Gustloff was a large industrial concern in Germany which made many different weapons for the military. In addition to these, its attempted to market a small-caliber pistol for police or SS use. This pistol used an alloy frame (with steel inserts for durability in crucial areas) and steel slide, with a simple blowback mechanism and a fixed barrel similar to the Walther PPK. It has a shrouded hammer, and double-action trigger mechanism. One particularly unusual element to the gun was its safety lever, which functioned to actually remove tension from the hammer spring when engaged. Ultimately, it appears that 200-300 were made for evaluation by various groups, but no contracts resulted. The pistols that were made saw little or no combat use, and were often brought back as souvenirs by occupying American soldiers. This example is a very early one, serial number 13.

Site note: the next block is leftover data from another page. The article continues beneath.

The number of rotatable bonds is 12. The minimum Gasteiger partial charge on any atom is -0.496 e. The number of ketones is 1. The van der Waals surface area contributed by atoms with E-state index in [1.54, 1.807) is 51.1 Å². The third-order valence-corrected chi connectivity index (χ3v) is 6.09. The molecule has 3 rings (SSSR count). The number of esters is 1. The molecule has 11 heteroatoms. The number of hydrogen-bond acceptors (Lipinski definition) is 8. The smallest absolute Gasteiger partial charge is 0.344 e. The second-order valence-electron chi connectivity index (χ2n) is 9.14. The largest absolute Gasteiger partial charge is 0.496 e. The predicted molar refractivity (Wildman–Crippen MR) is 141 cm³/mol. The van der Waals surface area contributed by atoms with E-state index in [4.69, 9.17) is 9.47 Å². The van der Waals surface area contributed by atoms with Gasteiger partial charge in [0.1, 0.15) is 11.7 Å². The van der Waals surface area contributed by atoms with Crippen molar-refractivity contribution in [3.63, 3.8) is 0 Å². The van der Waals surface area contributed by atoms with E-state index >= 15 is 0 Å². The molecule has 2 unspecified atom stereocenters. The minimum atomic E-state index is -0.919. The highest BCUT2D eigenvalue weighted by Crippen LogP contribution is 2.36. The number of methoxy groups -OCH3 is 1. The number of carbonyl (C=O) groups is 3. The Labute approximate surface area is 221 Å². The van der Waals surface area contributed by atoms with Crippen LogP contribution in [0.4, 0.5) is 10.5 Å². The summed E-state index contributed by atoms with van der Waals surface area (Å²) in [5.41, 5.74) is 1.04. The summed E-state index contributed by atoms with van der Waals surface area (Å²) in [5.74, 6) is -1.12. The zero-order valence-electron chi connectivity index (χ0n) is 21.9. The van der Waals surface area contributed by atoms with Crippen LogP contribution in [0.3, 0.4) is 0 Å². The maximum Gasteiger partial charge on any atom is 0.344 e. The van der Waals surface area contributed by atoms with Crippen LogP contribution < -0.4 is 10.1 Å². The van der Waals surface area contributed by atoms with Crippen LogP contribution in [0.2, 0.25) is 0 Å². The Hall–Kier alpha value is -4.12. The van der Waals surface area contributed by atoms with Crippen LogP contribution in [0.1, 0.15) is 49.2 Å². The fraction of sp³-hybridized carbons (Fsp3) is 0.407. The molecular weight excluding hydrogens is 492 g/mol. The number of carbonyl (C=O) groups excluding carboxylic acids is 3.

At Forgotten Weapons I think the most interesting guns out there are the most obscure ones. I try to search out experimental and prototype weapons and show you how they work, in addition to more conventional guns that you may not have heard of before. You’re much more likely to find a video on the Cei Rigotti or Webley-Fosbery here than an AR or Glock. So, do you want to learn about something new today? Then stick around!